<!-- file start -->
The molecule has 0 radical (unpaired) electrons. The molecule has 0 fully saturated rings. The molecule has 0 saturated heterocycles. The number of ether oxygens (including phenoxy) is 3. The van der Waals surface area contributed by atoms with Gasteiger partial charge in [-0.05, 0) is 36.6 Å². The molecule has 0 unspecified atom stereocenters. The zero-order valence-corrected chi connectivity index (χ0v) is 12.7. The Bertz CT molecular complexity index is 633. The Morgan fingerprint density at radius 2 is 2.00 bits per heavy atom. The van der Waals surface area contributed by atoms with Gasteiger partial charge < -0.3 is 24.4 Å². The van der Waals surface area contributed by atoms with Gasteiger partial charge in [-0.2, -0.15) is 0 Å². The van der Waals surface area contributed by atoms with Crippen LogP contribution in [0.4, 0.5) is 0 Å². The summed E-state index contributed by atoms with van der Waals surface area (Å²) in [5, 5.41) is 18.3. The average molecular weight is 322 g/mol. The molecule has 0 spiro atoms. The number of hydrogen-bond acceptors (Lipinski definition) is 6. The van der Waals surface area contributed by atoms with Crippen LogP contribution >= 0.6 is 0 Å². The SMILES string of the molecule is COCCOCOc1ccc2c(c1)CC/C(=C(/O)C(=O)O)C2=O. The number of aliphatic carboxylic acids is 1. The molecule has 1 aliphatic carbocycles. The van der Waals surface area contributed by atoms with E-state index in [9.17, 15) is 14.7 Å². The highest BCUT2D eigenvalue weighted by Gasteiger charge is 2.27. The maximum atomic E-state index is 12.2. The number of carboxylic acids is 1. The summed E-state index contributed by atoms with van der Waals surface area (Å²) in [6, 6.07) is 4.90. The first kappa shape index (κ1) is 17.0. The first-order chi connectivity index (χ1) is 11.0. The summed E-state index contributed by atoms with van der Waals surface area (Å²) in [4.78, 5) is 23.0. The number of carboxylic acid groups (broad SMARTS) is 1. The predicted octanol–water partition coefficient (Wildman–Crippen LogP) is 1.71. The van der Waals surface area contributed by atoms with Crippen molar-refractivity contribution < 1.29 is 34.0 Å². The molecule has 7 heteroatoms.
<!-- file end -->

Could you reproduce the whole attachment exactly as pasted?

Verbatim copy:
The molecule has 0 radical (unpaired) electrons. The molecule has 0 fully saturated rings. The molecule has 0 saturated heterocycles. The number of ether oxygens (including phenoxy) is 3. The van der Waals surface area contributed by atoms with Gasteiger partial charge in [-0.05, 0) is 36.6 Å². The molecule has 0 unspecified atom stereocenters. The zero-order valence-corrected chi connectivity index (χ0v) is 12.7. The Bertz CT molecular complexity index is 633. The Morgan fingerprint density at radius 2 is 2.00 bits per heavy atom. The van der Waals surface area contributed by atoms with Gasteiger partial charge < -0.3 is 24.4 Å². The van der Waals surface area contributed by atoms with Gasteiger partial charge in [-0.2, -0.15) is 0 Å². The van der Waals surface area contributed by atoms with Crippen LogP contribution in [0.4, 0.5) is 0 Å². The summed E-state index contributed by atoms with van der Waals surface area (Å²) in [5, 5.41) is 18.3. The average molecular weight is 322 g/mol. The molecule has 0 spiro atoms. The number of hydrogen-bond acceptors (Lipinski definition) is 6. The van der Waals surface area contributed by atoms with Crippen LogP contribution >= 0.6 is 0 Å². The SMILES string of the molecule is COCCOCOc1ccc2c(c1)CC/C(=C(/O)C(=O)O)C2=O. The number of aliphatic carboxylic acids is 1. The molecule has 1 aliphatic carbocycles. The van der Waals surface area contributed by atoms with E-state index in [9.17, 15) is 14.7 Å². The highest BCUT2D eigenvalue weighted by Gasteiger charge is 2.27. The maximum atomic E-state index is 12.2. The number of carboxylic acids is 1. The summed E-state index contributed by atoms with van der Waals surface area (Å²) in [6, 6.07) is 4.90. The first kappa shape index (κ1) is 17.0. The first-order chi connectivity index (χ1) is 11.0. The summed E-state index contributed by atoms with van der Waals surface area (Å²) in [4.78, 5) is 23.0. The number of carboxylic acid groups (broad SMARTS) is 1. The predicted octanol–water partition coefficient (Wildman–Crippen LogP) is 1.71. The van der Waals surface area contributed by atoms with Crippen molar-refractivity contribution < 1.29 is 34.0 Å². The molecule has 7 heteroatoms.